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Napoleon on War: A Book Review

By John Sneed
10/10/2016 • HistoryNet

Colson, Bruno. Napoleon on War. Oxford, U.K.: Oxford University Press, 2015. $45.00

Bruno Colson is a professor of history specializing in the history of military thought at the Universite de Namur in Belgium. He is the author of several books on military history and strategy. His current project is a biography of Carl von Clausewitz.

Very few people in history have captured the interest and imagination of so many people as has Napoleon Bonaparte. He was a skilled political leader who rose to power in a coup d’etat in 1799 and who crowned himself “Emperor” four years later. He led one of the finest armies in the world and conquered most of Europe. He was that rare combination of power and genius. When he was forced to abdicate his throne he was exiled to the Island of Elba where he had the opportunity to increase his studies and write. After his defeat at the Battle of Waterloo, he was forced to abdicate again. He died on the island of Saint Helena at the age of 51. After almost two hundred and twenty-five years he is still studied, read, quoted, and biographed as much as any historical person who ever lived.

His writings and tactics were the textbooks of military universities all over the world. Robert E. Lee quoted Napoleon often. It is said that General “Stonewall” Jackson kept a copy of Napoleon’s writing in his camp gear while on campaign. Even today, interest in Napoleon continues to enthrall historians both amateur and professional.

Bruno Colson has had an interest in Napoleon for many years. He has done the world of historians in general and military historians in particular an invaluable service with his book Napoleon on War. Like a miner digging for gold he has done the hard work of searching every available source of writings by Napoleon Bonaparte including some which have only recently become available. He has ferreted out every saying of Napoleon on the subject of war. Not only has he searched what Napoleon himself said, but he has also examined what others have reported to have heard Napoleon say on the subject of war. He has compared source with source, saying with saying, until he is sure the collection he has provided to us is a faithful record of Napoleon’s thoughts and feelings about war.

The wise historian as well as the military strategist would do well to pay attention. Napoleon led one of the finest armies in the world. He led his armies on nearly every continent, over almost every kind of terrain, conquering numerous cultures and peoples. He proved victorious time and time again. With such a wealth of experience and breadth of knowledge, there is still much that can be learned from Napoleon. Colson brings this knowledge and experience to light for the historian and the strategist to glean and learn from. The end notes alone are worth the price of the book. Those and the bibliography provide a complete guide to finding these sources for oneself and a beginning point for further research and study. Colson’s book can stand alone or it can provide a solid foundation for future historical research.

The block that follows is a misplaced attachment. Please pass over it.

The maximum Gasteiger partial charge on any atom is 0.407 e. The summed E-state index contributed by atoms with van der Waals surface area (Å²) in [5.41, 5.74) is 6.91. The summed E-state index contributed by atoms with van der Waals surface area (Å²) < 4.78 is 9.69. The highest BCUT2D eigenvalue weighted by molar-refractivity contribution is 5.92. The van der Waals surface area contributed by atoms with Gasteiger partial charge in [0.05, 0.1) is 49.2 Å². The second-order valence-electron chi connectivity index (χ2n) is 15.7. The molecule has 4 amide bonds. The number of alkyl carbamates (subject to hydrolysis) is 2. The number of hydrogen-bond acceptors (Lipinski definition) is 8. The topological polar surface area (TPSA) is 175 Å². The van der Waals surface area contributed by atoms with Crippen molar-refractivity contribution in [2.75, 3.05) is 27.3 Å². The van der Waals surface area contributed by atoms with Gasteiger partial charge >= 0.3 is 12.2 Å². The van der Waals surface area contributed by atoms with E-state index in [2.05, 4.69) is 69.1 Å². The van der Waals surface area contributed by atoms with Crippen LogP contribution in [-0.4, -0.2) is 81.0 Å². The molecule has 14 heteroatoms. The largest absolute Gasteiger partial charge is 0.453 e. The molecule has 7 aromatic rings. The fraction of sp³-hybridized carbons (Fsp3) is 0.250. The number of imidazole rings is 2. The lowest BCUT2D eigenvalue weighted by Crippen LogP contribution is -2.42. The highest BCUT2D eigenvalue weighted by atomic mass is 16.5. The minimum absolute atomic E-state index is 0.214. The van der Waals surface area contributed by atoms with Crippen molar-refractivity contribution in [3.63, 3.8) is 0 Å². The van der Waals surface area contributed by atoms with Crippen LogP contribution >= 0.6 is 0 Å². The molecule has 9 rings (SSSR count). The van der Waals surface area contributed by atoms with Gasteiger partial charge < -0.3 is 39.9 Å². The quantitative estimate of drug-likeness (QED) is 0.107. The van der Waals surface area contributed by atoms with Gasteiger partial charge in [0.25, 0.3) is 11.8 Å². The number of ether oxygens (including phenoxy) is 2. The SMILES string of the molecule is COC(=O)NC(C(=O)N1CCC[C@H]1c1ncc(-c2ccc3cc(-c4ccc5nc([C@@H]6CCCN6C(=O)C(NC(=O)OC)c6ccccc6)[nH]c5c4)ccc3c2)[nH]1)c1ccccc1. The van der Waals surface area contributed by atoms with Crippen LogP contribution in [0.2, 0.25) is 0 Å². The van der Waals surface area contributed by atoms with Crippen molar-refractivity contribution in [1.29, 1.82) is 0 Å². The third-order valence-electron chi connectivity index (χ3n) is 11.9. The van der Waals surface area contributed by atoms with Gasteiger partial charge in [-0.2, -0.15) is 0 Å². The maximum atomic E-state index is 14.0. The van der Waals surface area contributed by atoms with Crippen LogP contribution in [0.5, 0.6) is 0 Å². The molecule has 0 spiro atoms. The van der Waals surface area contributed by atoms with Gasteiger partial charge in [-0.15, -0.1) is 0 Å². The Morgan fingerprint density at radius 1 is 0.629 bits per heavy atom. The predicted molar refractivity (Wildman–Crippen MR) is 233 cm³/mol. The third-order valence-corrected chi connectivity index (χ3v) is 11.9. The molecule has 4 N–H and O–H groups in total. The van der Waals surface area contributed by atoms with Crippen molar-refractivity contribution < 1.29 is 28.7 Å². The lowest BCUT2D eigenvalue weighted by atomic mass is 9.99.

But these writings and thoughts would be extremely difficult to sort through without some type of organization. To achieve that organization, Colson has reached out to the venerable Carl von Clausewitz and his military treatise On War. Colson borrows Clausewitz’s outline and uses it as his own. In this way he categorizes Napoleon’s writings and sayings and puts them in a format that is easily understood. In Colson’s hands the outline of Clausewitz proves to be a fitting skeleton on which to hang the body of Napoleon’s work. This proves to be one of the major strengths of the book. Using Clausewitz’s outline makes the book an easy to use reference book.

If there is a drawback to the book, and this is a minor point, it is Colson’s affectation to slip from time to time from the English to the French, as though he assumes his readers will be familiar enough with French to easily translate the passages he quotes. But while this may be a distraction to the non-French speaker, it also adds a quaint ambiance to the book, almost as though one might hear the whispers of Napoleon coming through in his native tongue.

Whether one is an armchair historian or a hardcore academic, if one has an interest in the time period, or in Napoleon himself, no bookshelf is complete without this volume. This is a book that owners will go back and reference over and over. Colson truly has delivered up a treasure. It would be tragic to pass it by.

John Sneed is a second year graduate student at American Military University. He makes his home in Springfield, Missouri.

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